Working with natural landscapes, Dillin was always forced to question which part of the Westworld park a certain area might belong to, noting that each section of the park had its own look. For example, Sweetwater, the small town at the centre of the park, has a traditional western look, but the further out visitors go, the landscape becomes darker and more treacherous.
“We wanted to make sure we were showing the different parts of the park visually, so you could look at one frame and know where you are in the park,” she says. “It’s the same for looking at these modern spaces. And in terms of our world-building, the exciting thing about creating a future world is nothing is really off limits. We’re combining these very modern buildings with pre-Second World War spaces in LA and also some colonial buildings in Singapore.”
Dillin’s film and TV career is notable for her relationships with the Nolan brothers – Westworld’s Jonathan and film director Christopher (Inception, Interstellar, the Batman trilogy). While both are known for telling ambitious stories in unique worlds, Dillin says she prefers working in TV where she has more time to bring them to life.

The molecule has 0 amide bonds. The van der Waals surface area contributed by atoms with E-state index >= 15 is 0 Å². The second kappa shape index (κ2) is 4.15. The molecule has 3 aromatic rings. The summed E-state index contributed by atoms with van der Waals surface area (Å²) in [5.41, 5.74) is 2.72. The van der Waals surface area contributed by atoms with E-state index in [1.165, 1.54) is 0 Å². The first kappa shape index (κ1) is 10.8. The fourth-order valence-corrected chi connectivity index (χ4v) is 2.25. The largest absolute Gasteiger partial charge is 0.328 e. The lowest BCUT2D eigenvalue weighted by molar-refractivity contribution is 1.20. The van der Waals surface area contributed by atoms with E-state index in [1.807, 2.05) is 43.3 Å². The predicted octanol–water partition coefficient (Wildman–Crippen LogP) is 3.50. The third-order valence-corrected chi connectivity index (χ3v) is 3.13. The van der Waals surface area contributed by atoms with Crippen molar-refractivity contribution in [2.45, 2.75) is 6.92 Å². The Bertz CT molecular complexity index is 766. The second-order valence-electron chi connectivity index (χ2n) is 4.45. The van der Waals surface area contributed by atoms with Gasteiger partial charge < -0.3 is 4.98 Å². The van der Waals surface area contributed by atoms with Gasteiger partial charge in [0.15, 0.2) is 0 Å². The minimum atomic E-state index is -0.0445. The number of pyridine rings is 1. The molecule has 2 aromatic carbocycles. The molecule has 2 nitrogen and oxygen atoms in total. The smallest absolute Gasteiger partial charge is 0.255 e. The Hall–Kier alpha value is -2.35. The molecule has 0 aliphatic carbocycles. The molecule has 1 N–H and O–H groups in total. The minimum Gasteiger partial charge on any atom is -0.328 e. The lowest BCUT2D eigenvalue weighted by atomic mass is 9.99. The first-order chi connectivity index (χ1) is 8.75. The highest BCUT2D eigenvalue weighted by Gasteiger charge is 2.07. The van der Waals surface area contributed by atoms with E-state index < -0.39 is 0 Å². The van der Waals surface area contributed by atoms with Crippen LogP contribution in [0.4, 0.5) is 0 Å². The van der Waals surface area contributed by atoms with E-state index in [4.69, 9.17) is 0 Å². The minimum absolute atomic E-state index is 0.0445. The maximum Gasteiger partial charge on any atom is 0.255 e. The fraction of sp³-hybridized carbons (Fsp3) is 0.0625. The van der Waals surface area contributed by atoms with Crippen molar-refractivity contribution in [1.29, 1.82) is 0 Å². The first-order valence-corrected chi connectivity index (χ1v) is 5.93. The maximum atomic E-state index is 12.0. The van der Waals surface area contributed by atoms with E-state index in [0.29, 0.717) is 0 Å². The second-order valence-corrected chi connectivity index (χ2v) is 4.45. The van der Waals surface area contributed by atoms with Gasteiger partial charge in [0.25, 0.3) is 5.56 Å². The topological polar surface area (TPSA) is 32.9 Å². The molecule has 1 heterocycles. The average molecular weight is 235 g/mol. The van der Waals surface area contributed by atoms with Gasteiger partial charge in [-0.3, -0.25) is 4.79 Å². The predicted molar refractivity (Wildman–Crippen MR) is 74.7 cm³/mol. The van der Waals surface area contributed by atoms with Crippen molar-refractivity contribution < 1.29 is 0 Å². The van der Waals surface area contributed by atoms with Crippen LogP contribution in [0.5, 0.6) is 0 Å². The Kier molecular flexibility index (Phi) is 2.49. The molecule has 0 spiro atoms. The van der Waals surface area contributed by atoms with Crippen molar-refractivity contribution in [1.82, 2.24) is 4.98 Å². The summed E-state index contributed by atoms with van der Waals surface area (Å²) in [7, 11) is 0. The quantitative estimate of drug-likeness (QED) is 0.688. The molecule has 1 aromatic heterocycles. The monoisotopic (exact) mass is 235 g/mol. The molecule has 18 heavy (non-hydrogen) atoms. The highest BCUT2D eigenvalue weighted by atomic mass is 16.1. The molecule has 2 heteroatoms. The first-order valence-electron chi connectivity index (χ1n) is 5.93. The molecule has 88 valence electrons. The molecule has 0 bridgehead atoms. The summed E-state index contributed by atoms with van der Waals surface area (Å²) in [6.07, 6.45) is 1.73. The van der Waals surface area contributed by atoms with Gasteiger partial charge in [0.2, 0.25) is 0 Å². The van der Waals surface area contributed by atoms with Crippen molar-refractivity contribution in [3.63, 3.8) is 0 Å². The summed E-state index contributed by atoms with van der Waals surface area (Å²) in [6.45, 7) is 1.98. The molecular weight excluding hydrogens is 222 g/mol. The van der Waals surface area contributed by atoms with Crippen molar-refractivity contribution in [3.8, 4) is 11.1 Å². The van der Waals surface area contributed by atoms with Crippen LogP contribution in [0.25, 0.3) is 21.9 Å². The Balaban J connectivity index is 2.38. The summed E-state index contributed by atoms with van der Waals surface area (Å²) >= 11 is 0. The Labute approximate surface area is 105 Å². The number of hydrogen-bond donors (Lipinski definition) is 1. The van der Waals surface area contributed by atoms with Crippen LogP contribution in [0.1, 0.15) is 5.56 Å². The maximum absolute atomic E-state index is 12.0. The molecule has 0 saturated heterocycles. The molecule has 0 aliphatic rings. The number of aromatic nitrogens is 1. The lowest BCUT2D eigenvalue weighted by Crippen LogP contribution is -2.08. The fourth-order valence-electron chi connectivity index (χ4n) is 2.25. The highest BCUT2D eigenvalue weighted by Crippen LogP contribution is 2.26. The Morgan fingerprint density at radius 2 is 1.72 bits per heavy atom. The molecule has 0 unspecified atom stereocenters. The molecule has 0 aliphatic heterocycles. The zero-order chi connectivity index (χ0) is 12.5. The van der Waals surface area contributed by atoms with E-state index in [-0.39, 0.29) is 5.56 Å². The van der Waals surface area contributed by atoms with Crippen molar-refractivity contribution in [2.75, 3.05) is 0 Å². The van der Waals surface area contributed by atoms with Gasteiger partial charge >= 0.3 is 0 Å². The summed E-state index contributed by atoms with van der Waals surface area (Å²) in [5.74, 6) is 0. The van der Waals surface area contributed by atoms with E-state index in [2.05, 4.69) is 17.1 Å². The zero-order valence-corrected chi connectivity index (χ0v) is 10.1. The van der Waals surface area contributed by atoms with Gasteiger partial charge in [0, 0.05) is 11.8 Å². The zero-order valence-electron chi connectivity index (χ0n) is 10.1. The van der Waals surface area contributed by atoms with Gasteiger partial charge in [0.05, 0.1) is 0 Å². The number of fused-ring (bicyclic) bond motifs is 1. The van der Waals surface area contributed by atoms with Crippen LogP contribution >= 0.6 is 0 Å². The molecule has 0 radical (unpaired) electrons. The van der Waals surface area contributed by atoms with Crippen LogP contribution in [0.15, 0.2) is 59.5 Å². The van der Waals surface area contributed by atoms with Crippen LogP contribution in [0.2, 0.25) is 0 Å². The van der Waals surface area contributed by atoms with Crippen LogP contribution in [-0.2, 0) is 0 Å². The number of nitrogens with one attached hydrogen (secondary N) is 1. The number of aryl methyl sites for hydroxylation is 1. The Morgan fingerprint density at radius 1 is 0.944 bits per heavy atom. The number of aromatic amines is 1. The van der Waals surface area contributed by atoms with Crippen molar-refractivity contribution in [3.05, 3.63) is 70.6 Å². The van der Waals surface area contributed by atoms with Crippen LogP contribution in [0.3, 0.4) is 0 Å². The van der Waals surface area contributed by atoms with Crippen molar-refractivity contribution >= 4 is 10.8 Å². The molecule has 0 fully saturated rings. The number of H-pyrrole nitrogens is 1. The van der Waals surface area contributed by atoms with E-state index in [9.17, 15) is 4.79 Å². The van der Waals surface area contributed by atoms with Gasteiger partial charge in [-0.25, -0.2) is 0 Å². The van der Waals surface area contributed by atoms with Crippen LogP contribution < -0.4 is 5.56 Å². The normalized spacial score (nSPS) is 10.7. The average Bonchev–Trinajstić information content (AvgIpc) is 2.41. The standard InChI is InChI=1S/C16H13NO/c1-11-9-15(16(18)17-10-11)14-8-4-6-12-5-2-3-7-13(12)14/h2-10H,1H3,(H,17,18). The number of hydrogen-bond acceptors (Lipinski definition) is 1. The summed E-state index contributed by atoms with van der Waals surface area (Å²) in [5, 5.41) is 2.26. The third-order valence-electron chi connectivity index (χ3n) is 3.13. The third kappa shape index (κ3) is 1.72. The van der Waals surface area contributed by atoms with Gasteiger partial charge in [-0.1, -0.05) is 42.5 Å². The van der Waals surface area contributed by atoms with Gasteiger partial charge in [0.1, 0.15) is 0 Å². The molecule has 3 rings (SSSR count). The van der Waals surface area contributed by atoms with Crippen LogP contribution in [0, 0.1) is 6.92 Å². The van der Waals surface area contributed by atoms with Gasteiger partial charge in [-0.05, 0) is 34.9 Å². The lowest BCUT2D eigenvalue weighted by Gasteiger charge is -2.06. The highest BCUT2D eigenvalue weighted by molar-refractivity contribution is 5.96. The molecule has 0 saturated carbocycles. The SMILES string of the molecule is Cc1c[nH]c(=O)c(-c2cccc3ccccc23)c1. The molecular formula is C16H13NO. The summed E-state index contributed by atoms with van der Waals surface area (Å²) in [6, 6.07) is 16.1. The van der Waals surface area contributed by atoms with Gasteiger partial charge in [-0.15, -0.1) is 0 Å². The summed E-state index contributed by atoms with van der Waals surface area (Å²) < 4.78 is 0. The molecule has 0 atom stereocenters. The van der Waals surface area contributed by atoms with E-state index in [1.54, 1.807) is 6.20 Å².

“The difference is that with Inception and Interstellar, we have two hours to tell our story; with Westworld, we have eight to 10 hours to tell our story,” she says. “I personally prefer working on large-scale episodic television because you have more time for the story to play out and you can create more in general. You can create a rich world where the viewer can really settle in. And for a project like Westworld, that’s important.
“I do enjoy working with the other Nolan,” she jokes about her work with Christopher, adding: “The visuals on his movies are equally stunning. He’s a gifted filmmaker who can tell his story in two or three hours.
“It’s challenging to be concise and successful with a feature. We can stretch our legs in television and I enjoy it. It might be quicker, it might be a 100-metre dash instead of a sprint, but I really enjoy being able to settle in and participate in the world-building over more episodes.”